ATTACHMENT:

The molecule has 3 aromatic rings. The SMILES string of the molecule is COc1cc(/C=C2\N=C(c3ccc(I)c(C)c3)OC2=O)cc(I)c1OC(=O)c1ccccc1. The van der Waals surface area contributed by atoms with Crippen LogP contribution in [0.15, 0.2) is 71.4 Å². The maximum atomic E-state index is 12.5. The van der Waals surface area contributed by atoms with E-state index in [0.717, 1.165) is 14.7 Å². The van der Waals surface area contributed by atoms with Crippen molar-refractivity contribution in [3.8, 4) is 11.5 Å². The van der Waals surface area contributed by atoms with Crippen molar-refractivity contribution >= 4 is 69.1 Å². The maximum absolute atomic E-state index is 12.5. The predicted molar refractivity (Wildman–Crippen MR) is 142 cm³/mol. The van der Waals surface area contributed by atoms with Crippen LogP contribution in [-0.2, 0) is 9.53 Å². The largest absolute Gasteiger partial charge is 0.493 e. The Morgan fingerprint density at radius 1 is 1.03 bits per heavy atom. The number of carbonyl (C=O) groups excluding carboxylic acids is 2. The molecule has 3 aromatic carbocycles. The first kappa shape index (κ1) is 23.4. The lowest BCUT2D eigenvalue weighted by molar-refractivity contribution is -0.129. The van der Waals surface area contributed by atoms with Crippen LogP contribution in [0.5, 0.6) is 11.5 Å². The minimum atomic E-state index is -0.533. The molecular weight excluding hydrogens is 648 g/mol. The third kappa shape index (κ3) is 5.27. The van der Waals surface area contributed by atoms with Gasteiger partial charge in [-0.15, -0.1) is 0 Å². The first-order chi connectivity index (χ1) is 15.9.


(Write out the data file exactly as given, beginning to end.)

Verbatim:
The molecule has 3 aromatic rings. The SMILES string of the molecule is COc1cc(/C=C2\N=C(c3ccc(I)c(C)c3)OC2=O)cc(I)c1OC(=O)c1ccccc1. The van der Waals surface area contributed by atoms with Crippen LogP contribution in [0.15, 0.2) is 71.4 Å². The maximum atomic E-state index is 12.5. The van der Waals surface area contributed by atoms with E-state index in [0.717, 1.165) is 14.7 Å². The van der Waals surface area contributed by atoms with Crippen molar-refractivity contribution in [3.8, 4) is 11.5 Å². The van der Waals surface area contributed by atoms with Crippen molar-refractivity contribution >= 4 is 69.1 Å². The maximum absolute atomic E-state index is 12.5. The predicted molar refractivity (Wildman–Crippen MR) is 142 cm³/mol. The van der Waals surface area contributed by atoms with Crippen LogP contribution in [-0.2, 0) is 9.53 Å². The largest absolute Gasteiger partial charge is 0.493 e. The Morgan fingerprint density at radius 1 is 1.03 bits per heavy atom. The number of carbonyl (C=O) groups excluding carboxylic acids is 2. The molecule has 3 aromatic carbocycles. The first kappa shape index (κ1) is 23.4. The lowest BCUT2D eigenvalue weighted by molar-refractivity contribution is -0.129. The van der Waals surface area contributed by atoms with Crippen LogP contribution in [0.5, 0.6) is 11.5 Å². The minimum atomic E-state index is -0.533. The molecular weight excluding hydrogens is 648 g/mol. The third kappa shape index (κ3) is 5.27. The van der Waals surface area contributed by atoms with Gasteiger partial charge in [-0.15, -0.1) is 0 Å². The first-order chi connectivity index (χ1) is 15.9.